What percentage equity should people own until it's "their" house?

However, 'repossessed' is a misnomer in that the bank or BS never owned the house in the first place. So I use the word 'possessed' usually, with a little explanation.

'That's the point'? - a curious form of argument. The banks and BBs use the word which makes them look like the innocent party in a brutal process - possession (aka 'repossession').

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And you dont pay interest on equity either.

And just how exactly do you obtain this equity..................... :rolleyes:

Clue - INTEREST

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However, 'repossessed' is a misnomer in that the bank or BS never owned the house in the first place. So I use the word 'possessed' usually, with a little explanation.

'That's the point'? - a curious form of argument. The banks and BBs use the word which makes them look like the innocent party in a brutal process - possession (aka 'repossession').

They own the first charge on the property. In reality that is as good as possession. The house belongs to the Bank/BS until the first charge is removed. Anyone who thinks otherwise is living in fantasy land IMO. It is a simple case of one wee bit of legal paper cancelling out another.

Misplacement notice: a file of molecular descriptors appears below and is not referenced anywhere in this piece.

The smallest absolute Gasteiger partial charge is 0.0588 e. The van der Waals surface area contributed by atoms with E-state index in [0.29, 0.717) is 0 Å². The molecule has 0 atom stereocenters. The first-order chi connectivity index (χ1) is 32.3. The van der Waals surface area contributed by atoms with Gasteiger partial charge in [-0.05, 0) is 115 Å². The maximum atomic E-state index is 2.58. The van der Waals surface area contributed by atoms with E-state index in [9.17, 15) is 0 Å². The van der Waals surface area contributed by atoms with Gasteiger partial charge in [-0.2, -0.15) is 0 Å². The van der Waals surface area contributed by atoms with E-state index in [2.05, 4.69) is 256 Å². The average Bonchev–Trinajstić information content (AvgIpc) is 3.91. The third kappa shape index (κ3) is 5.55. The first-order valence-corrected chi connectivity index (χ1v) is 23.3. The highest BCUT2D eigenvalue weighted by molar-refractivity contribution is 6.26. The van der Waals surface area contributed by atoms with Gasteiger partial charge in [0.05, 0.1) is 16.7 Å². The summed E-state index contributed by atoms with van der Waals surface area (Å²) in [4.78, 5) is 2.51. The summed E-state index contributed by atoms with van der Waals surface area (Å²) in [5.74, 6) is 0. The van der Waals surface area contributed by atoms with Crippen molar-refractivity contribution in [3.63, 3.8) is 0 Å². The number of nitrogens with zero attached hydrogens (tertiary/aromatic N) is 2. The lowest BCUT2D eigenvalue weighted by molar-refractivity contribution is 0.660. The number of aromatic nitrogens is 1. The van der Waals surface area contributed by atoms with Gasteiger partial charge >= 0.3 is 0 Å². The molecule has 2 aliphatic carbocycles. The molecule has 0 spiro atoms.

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I think of the descriptions in various categories :

0% LTV : Homeowners

1% - 25% LTV : Very prudent property investors

26% - 50% LTV : Leveraged property investors

51% - 75% LTV : Leveraged property speculators

76% - 90% LTV : Highly leveraged property speculators

91% - 100% LTV : Massively leveraged property speculators

> 100% LTV : Insolvent (but possibly liquid in the short term) property speculators

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Surely the point is that the lender has to go to court to gain possession of the house if the borrower defaults on his loan. It is therefore NOT in the ownership of the lender unless a court says so. If the lender had any kind of say, they would have right of access, a set of keys, etc. They have none of this, they are not your landlords.

The borrower obtains a loan to buy the house and it is their's to do with as they please until a court says otherwise. With the permission of planners (NOT the lender, note), they could knock it flat and build something different. The lender would be none the wiser. As long as the payments are made, in my experience, they just mind their own business.

However, have there been any margin calls on home loans yet? The possibility of this was mentioned a lot on here last year.

Edited by deflation